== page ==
Companies face pressure to return economic-development incentives, but there is always room to negotiate.
Marielle Segarra, CFO Magazine
May 1, 2011
As someone who has written clawback provisions into the law, it is clear that their main purpose is "cosmetic". They are there to show the public that their government is not going to pay something for nothing. But their real value is that they force companies to come back when they are having problems meeting commitments. The government usually comes up with a "work-out agreement" that demonstrates they can be a true "partner" with the business, seeing them through the good times and the bad. Of course, its always easier if the work-out is agreed before the media gets ahold of the issue.
Posted by Michael Press | May 17, 2011 02:49 pm
Although the appeal of economic-development incentives are very appealing to companies, additional consideration of the states leadership should be equally considered. As we know, 44 states have deficits, is leadership being honest with the public? Do they have an effective plan in place to address their deficit? The deficit issue the Federal and State governments are facing is one of the biggest variables in our ability to have a sustainable recovery ( if any). The states who are honest with their people ( we all need to make sacrifices - spending cuts and tax increases - yes, both in many cases) and have an effective ( bi-partisan) plan will provide companies with confidence. Confidence in the future of their state should weigh equally to economic development incentives.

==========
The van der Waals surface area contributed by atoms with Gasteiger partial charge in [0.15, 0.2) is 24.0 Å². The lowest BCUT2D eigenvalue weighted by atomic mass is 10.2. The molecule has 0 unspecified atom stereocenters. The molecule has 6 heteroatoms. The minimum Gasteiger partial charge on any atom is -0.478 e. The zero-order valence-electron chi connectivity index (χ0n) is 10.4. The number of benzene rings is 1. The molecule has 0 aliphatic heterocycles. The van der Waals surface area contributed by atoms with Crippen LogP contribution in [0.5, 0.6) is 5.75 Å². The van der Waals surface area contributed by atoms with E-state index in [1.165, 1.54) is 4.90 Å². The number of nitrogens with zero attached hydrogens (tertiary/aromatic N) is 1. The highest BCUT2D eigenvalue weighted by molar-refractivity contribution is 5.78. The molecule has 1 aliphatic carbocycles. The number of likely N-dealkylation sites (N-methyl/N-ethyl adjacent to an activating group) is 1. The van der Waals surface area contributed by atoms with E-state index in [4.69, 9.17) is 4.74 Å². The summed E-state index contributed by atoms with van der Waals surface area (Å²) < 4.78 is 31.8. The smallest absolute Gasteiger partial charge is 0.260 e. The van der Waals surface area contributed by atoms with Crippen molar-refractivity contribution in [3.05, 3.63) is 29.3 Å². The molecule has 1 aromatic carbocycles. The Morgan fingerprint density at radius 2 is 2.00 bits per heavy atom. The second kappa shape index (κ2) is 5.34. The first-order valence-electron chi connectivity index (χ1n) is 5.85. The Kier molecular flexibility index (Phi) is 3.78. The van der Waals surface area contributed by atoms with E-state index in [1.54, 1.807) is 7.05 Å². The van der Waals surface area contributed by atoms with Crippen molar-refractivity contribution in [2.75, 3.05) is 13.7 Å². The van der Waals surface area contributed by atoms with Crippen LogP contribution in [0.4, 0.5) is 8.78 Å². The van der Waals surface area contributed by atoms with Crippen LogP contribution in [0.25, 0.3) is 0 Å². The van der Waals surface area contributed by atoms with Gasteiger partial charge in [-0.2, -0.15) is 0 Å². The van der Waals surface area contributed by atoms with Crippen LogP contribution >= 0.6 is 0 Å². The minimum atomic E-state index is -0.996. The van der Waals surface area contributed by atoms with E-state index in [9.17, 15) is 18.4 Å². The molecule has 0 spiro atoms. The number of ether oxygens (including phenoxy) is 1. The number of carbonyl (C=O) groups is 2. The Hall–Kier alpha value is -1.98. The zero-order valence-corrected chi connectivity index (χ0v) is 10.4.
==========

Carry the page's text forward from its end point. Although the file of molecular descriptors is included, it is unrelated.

Posted by Jim Wong | May 11, 2011 11:35 am© CFO Publishing Corporation 2009. All rights reserved.